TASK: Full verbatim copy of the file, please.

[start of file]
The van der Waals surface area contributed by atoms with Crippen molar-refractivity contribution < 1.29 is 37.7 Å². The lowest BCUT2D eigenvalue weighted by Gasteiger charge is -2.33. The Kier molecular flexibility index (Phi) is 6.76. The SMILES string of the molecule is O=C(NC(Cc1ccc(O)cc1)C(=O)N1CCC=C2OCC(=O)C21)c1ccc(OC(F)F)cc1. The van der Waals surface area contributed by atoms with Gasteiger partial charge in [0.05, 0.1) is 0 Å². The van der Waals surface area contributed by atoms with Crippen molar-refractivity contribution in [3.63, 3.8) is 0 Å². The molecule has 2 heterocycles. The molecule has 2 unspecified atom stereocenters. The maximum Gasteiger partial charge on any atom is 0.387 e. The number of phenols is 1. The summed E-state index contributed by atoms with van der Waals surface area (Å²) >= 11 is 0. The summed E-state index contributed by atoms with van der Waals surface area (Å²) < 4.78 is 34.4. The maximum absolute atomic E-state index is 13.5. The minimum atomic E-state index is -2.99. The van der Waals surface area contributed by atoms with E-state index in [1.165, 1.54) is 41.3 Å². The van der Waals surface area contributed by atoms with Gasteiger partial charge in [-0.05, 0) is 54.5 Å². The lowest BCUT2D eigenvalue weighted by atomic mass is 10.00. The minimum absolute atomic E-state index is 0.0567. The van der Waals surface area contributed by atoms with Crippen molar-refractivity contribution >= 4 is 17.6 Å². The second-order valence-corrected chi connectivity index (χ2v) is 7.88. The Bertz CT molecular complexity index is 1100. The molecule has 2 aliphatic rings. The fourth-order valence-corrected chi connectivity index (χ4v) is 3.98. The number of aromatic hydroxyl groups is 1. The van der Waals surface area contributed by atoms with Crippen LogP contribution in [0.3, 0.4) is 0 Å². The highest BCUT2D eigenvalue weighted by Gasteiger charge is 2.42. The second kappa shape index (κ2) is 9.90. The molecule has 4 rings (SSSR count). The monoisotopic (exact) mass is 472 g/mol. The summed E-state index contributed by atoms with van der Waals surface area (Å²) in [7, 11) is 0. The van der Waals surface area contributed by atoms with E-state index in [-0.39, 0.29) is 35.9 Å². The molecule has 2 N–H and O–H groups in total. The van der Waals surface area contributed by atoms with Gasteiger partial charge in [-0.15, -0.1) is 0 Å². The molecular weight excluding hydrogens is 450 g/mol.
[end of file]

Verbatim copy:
The van der Waals surface area contributed by atoms with Crippen molar-refractivity contribution < 1.29 is 37.7 Å². The lowest BCUT2D eigenvalue weighted by Gasteiger charge is -2.33. The Kier molecular flexibility index (Phi) is 6.76. The SMILES string of the molecule is O=C(NC(Cc1ccc(O)cc1)C(=O)N1CCC=C2OCC(=O)C21)c1ccc(OC(F)F)cc1. The van der Waals surface area contributed by atoms with Gasteiger partial charge in [0.05, 0.1) is 0 Å². The van der Waals surface area contributed by atoms with Crippen molar-refractivity contribution in [3.63, 3.8) is 0 Å². The molecule has 2 heterocycles. The molecule has 2 unspecified atom stereocenters. The maximum Gasteiger partial charge on any atom is 0.387 e. The number of phenols is 1. The summed E-state index contributed by atoms with van der Waals surface area (Å²) >= 11 is 0. The summed E-state index contributed by atoms with van der Waals surface area (Å²) < 4.78 is 34.4. The maximum absolute atomic E-state index is 13.5. The minimum atomic E-state index is -2.99. The van der Waals surface area contributed by atoms with E-state index in [1.165, 1.54) is 41.3 Å². The van der Waals surface area contributed by atoms with Gasteiger partial charge in [-0.05, 0) is 54.5 Å². The lowest BCUT2D eigenvalue weighted by atomic mass is 10.00. The minimum absolute atomic E-state index is 0.0567. The van der Waals surface area contributed by atoms with Crippen molar-refractivity contribution >= 4 is 17.6 Å². The second-order valence-corrected chi connectivity index (χ2v) is 7.88. The Bertz CT molecular complexity index is 1100. The molecule has 2 aliphatic rings. The fourth-order valence-corrected chi connectivity index (χ4v) is 3.98. The number of aromatic hydroxyl groups is 1. The van der Waals surface area contributed by atoms with Crippen LogP contribution in [0.3, 0.4) is 0 Å². The highest BCUT2D eigenvalue weighted by Gasteiger charge is 2.42. The second kappa shape index (κ2) is 9.90. The molecule has 4 rings (SSSR count). The monoisotopic (exact) mass is 472 g/mol. The summed E-state index contributed by atoms with van der Waals surface area (Å²) in [7, 11) is 0. The van der Waals surface area contributed by atoms with E-state index in [-0.39, 0.29) is 35.9 Å². The molecule has 2 N–H and O–H groups in total. The van der Waals surface area contributed by atoms with Gasteiger partial charge in [-0.15, -0.1) is 0 Å². The molecular weight excluding hydrogens is 450 g/mol.